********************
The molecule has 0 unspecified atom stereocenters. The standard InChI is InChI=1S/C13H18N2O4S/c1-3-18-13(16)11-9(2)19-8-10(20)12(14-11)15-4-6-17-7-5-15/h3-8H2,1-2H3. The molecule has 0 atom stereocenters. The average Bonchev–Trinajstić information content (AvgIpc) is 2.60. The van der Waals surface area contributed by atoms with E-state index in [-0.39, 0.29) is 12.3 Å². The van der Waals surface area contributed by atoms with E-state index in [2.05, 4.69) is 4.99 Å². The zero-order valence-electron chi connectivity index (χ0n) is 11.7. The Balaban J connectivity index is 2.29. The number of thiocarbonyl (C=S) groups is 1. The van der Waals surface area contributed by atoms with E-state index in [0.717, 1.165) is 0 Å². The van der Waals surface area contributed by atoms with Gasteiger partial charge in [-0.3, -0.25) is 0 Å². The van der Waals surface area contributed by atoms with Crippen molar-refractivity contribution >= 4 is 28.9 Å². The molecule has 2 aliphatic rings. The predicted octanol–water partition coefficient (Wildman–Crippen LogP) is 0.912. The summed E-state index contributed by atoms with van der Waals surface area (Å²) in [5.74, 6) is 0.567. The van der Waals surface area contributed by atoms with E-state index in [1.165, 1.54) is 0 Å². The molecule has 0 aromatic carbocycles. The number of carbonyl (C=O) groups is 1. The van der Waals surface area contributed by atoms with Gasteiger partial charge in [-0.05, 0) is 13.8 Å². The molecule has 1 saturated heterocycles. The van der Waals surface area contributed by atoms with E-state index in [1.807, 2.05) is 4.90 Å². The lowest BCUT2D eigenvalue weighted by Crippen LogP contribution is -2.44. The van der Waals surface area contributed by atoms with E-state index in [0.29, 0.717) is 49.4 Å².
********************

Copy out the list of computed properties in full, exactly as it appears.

The molecule has 0 unspecified atom stereocenters. The standard InChI is InChI=1S/C13H18N2O4S/c1-3-18-13(16)11-9(2)19-8-10(20)12(14-11)15-4-6-17-7-5-15/h3-8H2,1-2H3. The molecule has 0 atom stereocenters. The average Bonchev–Trinajstić information content (AvgIpc) is 2.60. The van der Waals surface area contributed by atoms with E-state index in [-0.39, 0.29) is 12.3 Å². The van der Waals surface area contributed by atoms with E-state index in [2.05, 4.69) is 4.99 Å². The zero-order valence-electron chi connectivity index (χ0n) is 11.7. The Balaban J connectivity index is 2.29. The number of thiocarbonyl (C=S) groups is 1. The van der Waals surface area contributed by atoms with E-state index in [0.717, 1.165) is 0 Å². The van der Waals surface area contributed by atoms with Gasteiger partial charge in [-0.3, -0.25) is 0 Å². The van der Waals surface area contributed by atoms with Crippen molar-refractivity contribution >= 4 is 28.9 Å². The molecule has 2 aliphatic rings. The predicted octanol–water partition coefficient (Wildman–Crippen LogP) is 0.912. The summed E-state index contributed by atoms with van der Waals surface area (Å²) in [5.74, 6) is 0.567. The van der Waals surface area contributed by atoms with E-state index in [1.165, 1.54) is 0 Å². The molecule has 0 aromatic carbocycles. The number of carbonyl (C=O) groups is 1. The van der Waals surface area contributed by atoms with Gasteiger partial charge in [-0.05, 0) is 13.8 Å². The molecule has 1 saturated heterocycles. The van der Waals surface area contributed by atoms with E-state index in [1.807, 2.05) is 4.90 Å². The lowest BCUT2D eigenvalue weighted by Crippen LogP contribution is -2.44. The van der Waals surface area contributed by atoms with E-state index in [0.29, 0.717) is 49.4 Å².